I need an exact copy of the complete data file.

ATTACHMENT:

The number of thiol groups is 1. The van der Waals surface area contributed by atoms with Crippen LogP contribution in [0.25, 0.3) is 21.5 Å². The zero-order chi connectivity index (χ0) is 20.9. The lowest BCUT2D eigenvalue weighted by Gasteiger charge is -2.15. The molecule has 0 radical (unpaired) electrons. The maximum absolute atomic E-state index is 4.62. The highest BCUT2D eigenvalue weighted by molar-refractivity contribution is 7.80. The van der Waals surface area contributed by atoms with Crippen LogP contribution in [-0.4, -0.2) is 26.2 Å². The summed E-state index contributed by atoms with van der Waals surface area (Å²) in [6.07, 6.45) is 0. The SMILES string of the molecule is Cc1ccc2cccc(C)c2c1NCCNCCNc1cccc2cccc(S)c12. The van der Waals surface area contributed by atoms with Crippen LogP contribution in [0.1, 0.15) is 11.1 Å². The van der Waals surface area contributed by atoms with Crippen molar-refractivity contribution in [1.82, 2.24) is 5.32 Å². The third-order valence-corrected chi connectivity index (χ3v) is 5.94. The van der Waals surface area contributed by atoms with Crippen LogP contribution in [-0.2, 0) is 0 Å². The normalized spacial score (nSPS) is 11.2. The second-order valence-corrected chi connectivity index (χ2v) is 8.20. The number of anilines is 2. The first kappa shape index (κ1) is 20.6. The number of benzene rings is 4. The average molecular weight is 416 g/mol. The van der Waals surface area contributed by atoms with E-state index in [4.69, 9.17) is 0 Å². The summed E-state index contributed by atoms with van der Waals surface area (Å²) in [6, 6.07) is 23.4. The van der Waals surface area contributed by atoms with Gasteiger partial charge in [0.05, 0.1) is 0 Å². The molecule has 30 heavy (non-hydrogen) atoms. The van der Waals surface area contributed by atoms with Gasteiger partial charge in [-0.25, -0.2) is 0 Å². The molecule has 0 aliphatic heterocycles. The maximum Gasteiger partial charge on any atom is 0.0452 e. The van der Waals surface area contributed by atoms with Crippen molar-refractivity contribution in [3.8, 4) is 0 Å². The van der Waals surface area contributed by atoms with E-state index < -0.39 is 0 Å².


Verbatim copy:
The number of thiol groups is 1. The van der Waals surface area contributed by atoms with Crippen LogP contribution in [0.25, 0.3) is 21.5 Å². The zero-order chi connectivity index (χ0) is 20.9. The lowest BCUT2D eigenvalue weighted by Gasteiger charge is -2.15. The molecule has 0 radical (unpaired) electrons. The maximum absolute atomic E-state index is 4.62. The highest BCUT2D eigenvalue weighted by molar-refractivity contribution is 7.80. The van der Waals surface area contributed by atoms with Crippen LogP contribution in [-0.4, -0.2) is 26.2 Å². The summed E-state index contributed by atoms with van der Waals surface area (Å²) in [6.07, 6.45) is 0. The SMILES string of the molecule is Cc1ccc2cccc(C)c2c1NCCNCCNc1cccc2cccc(S)c12. The van der Waals surface area contributed by atoms with Crippen LogP contribution in [0.1, 0.15) is 11.1 Å². The van der Waals surface area contributed by atoms with Crippen molar-refractivity contribution in [1.82, 2.24) is 5.32 Å². The third-order valence-corrected chi connectivity index (χ3v) is 5.94. The van der Waals surface area contributed by atoms with Crippen LogP contribution in [-0.2, 0) is 0 Å². The normalized spacial score (nSPS) is 11.2. The second-order valence-corrected chi connectivity index (χ2v) is 8.20. The number of anilines is 2. The first kappa shape index (κ1) is 20.6. The number of benzene rings is 4. The average molecular weight is 416 g/mol. The van der Waals surface area contributed by atoms with E-state index in [4.69, 9.17) is 0 Å². The summed E-state index contributed by atoms with van der Waals surface area (Å²) in [6, 6.07) is 23.4. The van der Waals surface area contributed by atoms with Gasteiger partial charge in [0.05, 0.1) is 0 Å². The molecule has 30 heavy (non-hydrogen) atoms. The van der Waals surface area contributed by atoms with Gasteiger partial charge in [-0.25, -0.2) is 0 Å². The molecule has 0 aliphatic heterocycles. The maximum Gasteiger partial charge on any atom is 0.0452 e. The van der Waals surface area contributed by atoms with Crippen molar-refractivity contribution in [3.8, 4) is 0 Å². The van der Waals surface area contributed by atoms with E-state index < -0.39 is 0 Å².